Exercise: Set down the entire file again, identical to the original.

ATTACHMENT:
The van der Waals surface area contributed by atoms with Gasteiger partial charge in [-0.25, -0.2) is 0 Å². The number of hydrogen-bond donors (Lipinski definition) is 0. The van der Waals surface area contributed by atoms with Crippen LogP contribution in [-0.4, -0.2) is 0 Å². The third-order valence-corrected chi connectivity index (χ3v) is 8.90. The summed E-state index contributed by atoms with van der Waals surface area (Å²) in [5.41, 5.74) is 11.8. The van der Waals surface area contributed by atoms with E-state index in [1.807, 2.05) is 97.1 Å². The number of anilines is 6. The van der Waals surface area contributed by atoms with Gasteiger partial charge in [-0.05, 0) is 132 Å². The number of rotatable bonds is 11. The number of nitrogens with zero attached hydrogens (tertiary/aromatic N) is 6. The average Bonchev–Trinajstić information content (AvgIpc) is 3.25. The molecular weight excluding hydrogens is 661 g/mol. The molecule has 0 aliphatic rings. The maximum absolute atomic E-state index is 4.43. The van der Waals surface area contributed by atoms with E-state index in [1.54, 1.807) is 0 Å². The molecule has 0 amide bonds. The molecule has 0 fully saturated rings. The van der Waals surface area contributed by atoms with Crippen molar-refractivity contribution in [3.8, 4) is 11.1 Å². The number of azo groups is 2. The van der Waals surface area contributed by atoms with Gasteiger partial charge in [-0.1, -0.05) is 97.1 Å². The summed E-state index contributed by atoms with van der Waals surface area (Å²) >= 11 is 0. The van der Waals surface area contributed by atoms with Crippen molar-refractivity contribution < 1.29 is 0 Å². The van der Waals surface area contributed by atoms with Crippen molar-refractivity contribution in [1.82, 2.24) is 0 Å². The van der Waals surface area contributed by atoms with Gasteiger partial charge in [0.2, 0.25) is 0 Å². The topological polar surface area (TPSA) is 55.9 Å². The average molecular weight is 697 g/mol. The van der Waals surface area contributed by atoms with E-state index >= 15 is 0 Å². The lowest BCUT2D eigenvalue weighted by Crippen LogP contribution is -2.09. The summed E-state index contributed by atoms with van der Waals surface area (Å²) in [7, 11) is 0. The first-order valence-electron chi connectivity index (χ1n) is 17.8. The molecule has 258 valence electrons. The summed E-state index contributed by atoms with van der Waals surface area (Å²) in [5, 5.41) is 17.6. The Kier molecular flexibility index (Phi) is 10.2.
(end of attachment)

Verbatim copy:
The van der Waals surface area contributed by atoms with Gasteiger partial charge in [-0.25, -0.2) is 0 Å². The number of hydrogen-bond donors (Lipinski definition) is 0. The van der Waals surface area contributed by atoms with Crippen LogP contribution in [-0.4, -0.2) is 0 Å². The third-order valence-corrected chi connectivity index (χ3v) is 8.90. The summed E-state index contributed by atoms with van der Waals surface area (Å²) in [5.41, 5.74) is 11.8. The van der Waals surface area contributed by atoms with E-state index in [1.807, 2.05) is 97.1 Å². The number of anilines is 6. The van der Waals surface area contributed by atoms with Gasteiger partial charge in [-0.05, 0) is 132 Å². The number of rotatable bonds is 11. The number of nitrogens with zero attached hydrogens (tertiary/aromatic N) is 6. The average Bonchev–Trinajstić information content (AvgIpc) is 3.25. The molecular weight excluding hydrogens is 661 g/mol. The molecule has 0 aliphatic rings. The maximum absolute atomic E-state index is 4.43. The van der Waals surface area contributed by atoms with E-state index in [1.54, 1.807) is 0 Å². The molecule has 0 amide bonds. The molecule has 0 fully saturated rings. The van der Waals surface area contributed by atoms with Crippen molar-refractivity contribution in [3.8, 4) is 11.1 Å². The number of azo groups is 2. The van der Waals surface area contributed by atoms with Gasteiger partial charge in [-0.1, -0.05) is 97.1 Å². The summed E-state index contributed by atoms with van der Waals surface area (Å²) >= 11 is 0. The van der Waals surface area contributed by atoms with Crippen molar-refractivity contribution < 1.29 is 0 Å². The van der Waals surface area contributed by atoms with Crippen molar-refractivity contribution in [1.82, 2.24) is 0 Å². The van der Waals surface area contributed by atoms with Gasteiger partial charge in [0.2, 0.25) is 0 Å². The topological polar surface area (TPSA) is 55.9 Å². The average molecular weight is 697 g/mol. The van der Waals surface area contributed by atoms with E-state index >= 15 is 0 Å². The lowest BCUT2D eigenvalue weighted by Crippen LogP contribution is -2.09. The summed E-state index contributed by atoms with van der Waals surface area (Å²) in [7, 11) is 0. The first-order valence-electron chi connectivity index (χ1n) is 17.8. The molecule has 258 valence electrons. The summed E-state index contributed by atoms with van der Waals surface area (Å²) in [5, 5.41) is 17.6. The Kier molecular flexibility index (Phi) is 10.2.